John Anderson was known as Jack Burton for much of his life, as he worked as a slave for Moses Burton in Fayette, Missouri. In 1850, Jack married a slave named Marie Tomlin who lived near the Burton plantation. Jack visited Marie often but, in 1853, Jack was sold to an owner in Glasgow, Missouri—a distance considerably farther from Fayette.
One night, he secretly made the illegal journey to visit his wife and three children. He was soon discovered by a farmer named Seneca T.P. Diggs, who threatened to reveal his crime. Panicked, Jack killed Diggs and ran for his life. He ended up in Canada, changed his name to John Anderson, and began working as a laborer in the town of Hamilton. In 1854, the United States government’s request of Anderson’s extradition was denied by the governor general of British North America. However, six years later Anderson was thrown in jail by a small-town magistrate and charged with murder.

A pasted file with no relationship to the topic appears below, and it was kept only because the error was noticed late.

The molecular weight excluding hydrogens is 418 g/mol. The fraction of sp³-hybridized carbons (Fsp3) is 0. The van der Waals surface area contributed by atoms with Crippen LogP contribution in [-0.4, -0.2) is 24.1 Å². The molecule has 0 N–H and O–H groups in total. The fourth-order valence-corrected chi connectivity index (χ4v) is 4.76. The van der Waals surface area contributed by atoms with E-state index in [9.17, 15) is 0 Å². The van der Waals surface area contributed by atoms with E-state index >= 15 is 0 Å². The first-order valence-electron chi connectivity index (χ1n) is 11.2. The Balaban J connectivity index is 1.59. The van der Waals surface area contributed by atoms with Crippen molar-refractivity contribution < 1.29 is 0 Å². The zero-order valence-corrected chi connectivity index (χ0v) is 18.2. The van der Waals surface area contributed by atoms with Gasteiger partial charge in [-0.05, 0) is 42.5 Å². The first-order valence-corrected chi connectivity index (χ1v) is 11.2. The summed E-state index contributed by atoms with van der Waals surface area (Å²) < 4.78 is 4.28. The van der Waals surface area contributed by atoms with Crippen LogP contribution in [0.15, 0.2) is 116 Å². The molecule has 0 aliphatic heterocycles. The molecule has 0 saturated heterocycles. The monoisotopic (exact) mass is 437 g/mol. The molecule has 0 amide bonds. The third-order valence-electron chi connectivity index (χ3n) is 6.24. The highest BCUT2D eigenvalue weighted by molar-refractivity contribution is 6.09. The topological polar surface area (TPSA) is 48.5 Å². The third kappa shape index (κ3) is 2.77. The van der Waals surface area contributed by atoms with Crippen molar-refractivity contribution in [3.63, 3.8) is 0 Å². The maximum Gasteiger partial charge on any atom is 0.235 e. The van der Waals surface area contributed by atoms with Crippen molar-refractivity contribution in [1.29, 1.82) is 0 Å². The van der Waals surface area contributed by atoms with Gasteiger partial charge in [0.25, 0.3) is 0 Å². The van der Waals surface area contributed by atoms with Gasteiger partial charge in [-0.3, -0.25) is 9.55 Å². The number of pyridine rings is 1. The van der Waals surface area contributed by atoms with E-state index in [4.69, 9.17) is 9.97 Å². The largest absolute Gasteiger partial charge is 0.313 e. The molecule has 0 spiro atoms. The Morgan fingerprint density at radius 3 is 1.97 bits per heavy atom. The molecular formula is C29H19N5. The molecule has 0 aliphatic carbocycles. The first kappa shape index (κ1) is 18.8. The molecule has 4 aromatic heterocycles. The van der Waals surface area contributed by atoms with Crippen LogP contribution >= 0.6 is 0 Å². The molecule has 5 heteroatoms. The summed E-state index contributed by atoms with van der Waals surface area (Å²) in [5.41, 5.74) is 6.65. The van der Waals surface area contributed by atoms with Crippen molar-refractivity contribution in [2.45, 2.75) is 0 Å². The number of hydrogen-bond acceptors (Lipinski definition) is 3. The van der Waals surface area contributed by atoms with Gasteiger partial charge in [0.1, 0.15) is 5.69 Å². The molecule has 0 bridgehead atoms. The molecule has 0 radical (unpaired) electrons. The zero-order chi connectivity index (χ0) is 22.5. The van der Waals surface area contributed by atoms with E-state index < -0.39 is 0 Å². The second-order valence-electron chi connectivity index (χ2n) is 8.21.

At this point, a Hamilton lawyer—appropriately named Samuel B. Freeman—got involved. Freeman successfully pleaded Anderson’s case and he was released, but not for long. Less than six months later, Anderson was pursued by a Detroit detective named James A. Gunning who saw that he was imprisoned again. The court ruled that Anderson had indeed committed murder and could be extradited, though there was a small window of time before that could occur. Within that window, angry abolitionists rallied for Anderson’s defense and even wrote to the Anti-Slavery Society in London.
In a groundbreaking legal move, Anderson was granted a writ of habeas corpus from a British court, and in 1861 he was released. This whole debacle resulted in the British Habeas Corpus Act of 1862, which prohibited writs of habeas corpus from being administered to any foreign territory where a legal system was set in place. As if changing legal precedent wasn’t enough, Anderson went on to speak at over 25 anti-slavery gatherings in London.